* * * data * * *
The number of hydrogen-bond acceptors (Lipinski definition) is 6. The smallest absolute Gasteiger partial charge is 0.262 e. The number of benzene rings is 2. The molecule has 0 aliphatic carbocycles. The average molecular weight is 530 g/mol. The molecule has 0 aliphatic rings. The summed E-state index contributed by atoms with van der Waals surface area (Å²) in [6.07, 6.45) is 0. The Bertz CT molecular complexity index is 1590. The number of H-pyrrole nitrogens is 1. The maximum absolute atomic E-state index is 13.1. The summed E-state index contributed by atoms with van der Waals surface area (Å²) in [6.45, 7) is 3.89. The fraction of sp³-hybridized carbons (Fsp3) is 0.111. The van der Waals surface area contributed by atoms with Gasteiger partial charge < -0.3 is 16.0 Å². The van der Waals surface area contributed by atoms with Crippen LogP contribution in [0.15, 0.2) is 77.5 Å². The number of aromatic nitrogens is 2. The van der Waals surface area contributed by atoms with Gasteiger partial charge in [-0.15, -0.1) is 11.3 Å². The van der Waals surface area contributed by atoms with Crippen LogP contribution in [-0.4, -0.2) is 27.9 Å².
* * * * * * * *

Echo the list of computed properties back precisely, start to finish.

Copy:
The number of hydrogen-bond acceptors (Lipinski definition) is 6. The smallest absolute Gasteiger partial charge is 0.262 e. The number of benzene rings is 2. The molecule has 0 aliphatic carbocycles. The average molecular weight is 530 g/mol. The molecule has 0 aliphatic rings. The summed E-state index contributed by atoms with van der Waals surface area (Å²) in [6.07, 6.45) is 0. The Bertz CT molecular complexity index is 1590. The number of H-pyrrole nitrogens is 1. The maximum absolute atomic E-state index is 13.1. The summed E-state index contributed by atoms with van der Waals surface area (Å²) in [6.45, 7) is 3.89. The fraction of sp³-hybridized carbons (Fsp3) is 0.111. The van der Waals surface area contributed by atoms with Gasteiger partial charge < -0.3 is 16.0 Å². The van der Waals surface area contributed by atoms with Crippen LogP contribution in [0.15, 0.2) is 77.5 Å². The number of aromatic nitrogens is 2. The van der Waals surface area contributed by atoms with Gasteiger partial charge in [-0.15, -0.1) is 11.3 Å². The van der Waals surface area contributed by atoms with Crippen LogP contribution in [-0.4, -0.2) is 27.9 Å².